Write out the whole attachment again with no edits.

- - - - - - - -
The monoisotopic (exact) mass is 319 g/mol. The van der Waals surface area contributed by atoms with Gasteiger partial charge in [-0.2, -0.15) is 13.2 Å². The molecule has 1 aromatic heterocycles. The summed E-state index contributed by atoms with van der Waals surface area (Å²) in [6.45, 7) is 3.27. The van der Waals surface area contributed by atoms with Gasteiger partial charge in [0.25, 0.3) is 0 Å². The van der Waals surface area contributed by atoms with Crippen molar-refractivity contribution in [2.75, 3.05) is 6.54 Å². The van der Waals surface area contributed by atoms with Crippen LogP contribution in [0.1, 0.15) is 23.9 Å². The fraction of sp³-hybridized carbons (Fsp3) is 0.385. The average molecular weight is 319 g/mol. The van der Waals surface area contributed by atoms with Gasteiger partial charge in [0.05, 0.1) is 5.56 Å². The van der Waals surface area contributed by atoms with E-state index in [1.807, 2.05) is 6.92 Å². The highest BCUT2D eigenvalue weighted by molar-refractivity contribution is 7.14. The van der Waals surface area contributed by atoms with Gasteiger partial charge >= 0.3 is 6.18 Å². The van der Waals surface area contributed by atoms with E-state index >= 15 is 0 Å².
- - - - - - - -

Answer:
The monoisotopic (exact) mass is 319 g/mol. The van der Waals surface area contributed by atoms with Gasteiger partial charge in [-0.2, -0.15) is 13.2 Å². The molecule has 1 aromatic heterocycles. The summed E-state index contributed by atoms with van der Waals surface area (Å²) in [6.45, 7) is 3.27. The van der Waals surface area contributed by atoms with Gasteiger partial charge in [0.25, 0.3) is 0 Å². The van der Waals surface area contributed by atoms with Crippen molar-refractivity contribution in [2.75, 3.05) is 6.54 Å². The van der Waals surface area contributed by atoms with Crippen LogP contribution in [0.1, 0.15) is 23.9 Å². The fraction of sp³-hybridized carbons (Fsp3) is 0.385. The average molecular weight is 319 g/mol. The van der Waals surface area contributed by atoms with Gasteiger partial charge in [0.05, 0.1) is 5.56 Å². The van der Waals surface area contributed by atoms with E-state index in [1.807, 2.05) is 6.92 Å². The highest BCUT2D eigenvalue weighted by molar-refractivity contribution is 7.14. The van der Waals surface area contributed by atoms with Gasteiger partial charge >= 0.3 is 6.18 Å². The van der Waals surface area contributed by atoms with E-state index >= 15 is 0 Å².